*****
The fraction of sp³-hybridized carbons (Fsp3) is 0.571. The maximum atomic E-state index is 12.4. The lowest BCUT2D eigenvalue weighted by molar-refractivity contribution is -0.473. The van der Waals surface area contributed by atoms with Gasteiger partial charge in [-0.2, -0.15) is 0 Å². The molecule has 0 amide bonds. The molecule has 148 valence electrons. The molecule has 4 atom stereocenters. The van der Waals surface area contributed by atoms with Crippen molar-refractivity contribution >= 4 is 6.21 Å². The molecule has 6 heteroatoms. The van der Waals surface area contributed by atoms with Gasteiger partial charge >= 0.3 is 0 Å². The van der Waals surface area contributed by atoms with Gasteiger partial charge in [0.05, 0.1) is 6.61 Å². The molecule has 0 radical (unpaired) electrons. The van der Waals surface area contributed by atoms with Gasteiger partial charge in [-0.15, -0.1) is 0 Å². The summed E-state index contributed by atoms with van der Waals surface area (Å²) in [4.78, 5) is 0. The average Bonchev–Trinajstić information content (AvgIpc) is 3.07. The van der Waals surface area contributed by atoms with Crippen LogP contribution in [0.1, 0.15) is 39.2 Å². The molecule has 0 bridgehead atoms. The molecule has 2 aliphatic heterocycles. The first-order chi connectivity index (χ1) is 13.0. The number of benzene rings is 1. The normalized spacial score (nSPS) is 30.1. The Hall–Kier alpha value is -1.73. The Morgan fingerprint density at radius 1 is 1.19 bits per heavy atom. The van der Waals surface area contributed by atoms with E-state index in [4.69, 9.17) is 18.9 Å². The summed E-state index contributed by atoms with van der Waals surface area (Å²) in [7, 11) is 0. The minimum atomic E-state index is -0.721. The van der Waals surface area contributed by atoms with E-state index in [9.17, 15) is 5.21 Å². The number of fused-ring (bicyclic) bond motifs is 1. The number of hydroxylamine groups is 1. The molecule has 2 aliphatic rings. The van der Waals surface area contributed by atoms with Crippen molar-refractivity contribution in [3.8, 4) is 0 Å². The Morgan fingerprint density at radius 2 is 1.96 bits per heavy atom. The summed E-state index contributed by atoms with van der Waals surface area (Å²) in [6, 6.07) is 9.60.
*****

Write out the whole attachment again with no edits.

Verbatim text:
The fraction of sp³-hybridized carbons (Fsp3) is 0.571. The maximum atomic E-state index is 12.4. The lowest BCUT2D eigenvalue weighted by molar-refractivity contribution is -0.473. The van der Waals surface area contributed by atoms with Gasteiger partial charge in [-0.2, -0.15) is 0 Å². The molecule has 0 amide bonds. The molecule has 148 valence electrons. The molecule has 4 atom stereocenters. The van der Waals surface area contributed by atoms with Crippen molar-refractivity contribution >= 4 is 6.21 Å². The molecule has 6 heteroatoms. The van der Waals surface area contributed by atoms with Gasteiger partial charge >= 0.3 is 0 Å². The van der Waals surface area contributed by atoms with Gasteiger partial charge in [0.05, 0.1) is 6.61 Å². The molecule has 0 radical (unpaired) electrons. The van der Waals surface area contributed by atoms with Gasteiger partial charge in [-0.15, -0.1) is 0 Å². The summed E-state index contributed by atoms with van der Waals surface area (Å²) in [4.78, 5) is 0. The average Bonchev–Trinajstić information content (AvgIpc) is 3.07. The van der Waals surface area contributed by atoms with Crippen LogP contribution in [0.1, 0.15) is 39.2 Å². The molecule has 0 bridgehead atoms. The molecule has 2 aliphatic heterocycles. The first-order chi connectivity index (χ1) is 13.0. The number of benzene rings is 1. The normalized spacial score (nSPS) is 30.1. The Hall–Kier alpha value is -1.73. The Morgan fingerprint density at radius 1 is 1.19 bits per heavy atom. The van der Waals surface area contributed by atoms with E-state index in [4.69, 9.17) is 18.9 Å². The summed E-state index contributed by atoms with van der Waals surface area (Å²) in [7, 11) is 0. The minimum atomic E-state index is -0.721. The van der Waals surface area contributed by atoms with E-state index in [9.17, 15) is 5.21 Å². The number of fused-ring (bicyclic) bond motifs is 1. The number of hydroxylamine groups is 1. The molecule has 2 aliphatic rings. The van der Waals surface area contributed by atoms with Crippen molar-refractivity contribution in [3.8, 4) is 0 Å². The Morgan fingerprint density at radius 2 is 1.96 bits per heavy atom. The summed E-state index contributed by atoms with van der Waals surface area (Å²) in [6, 6.07) is 9.60.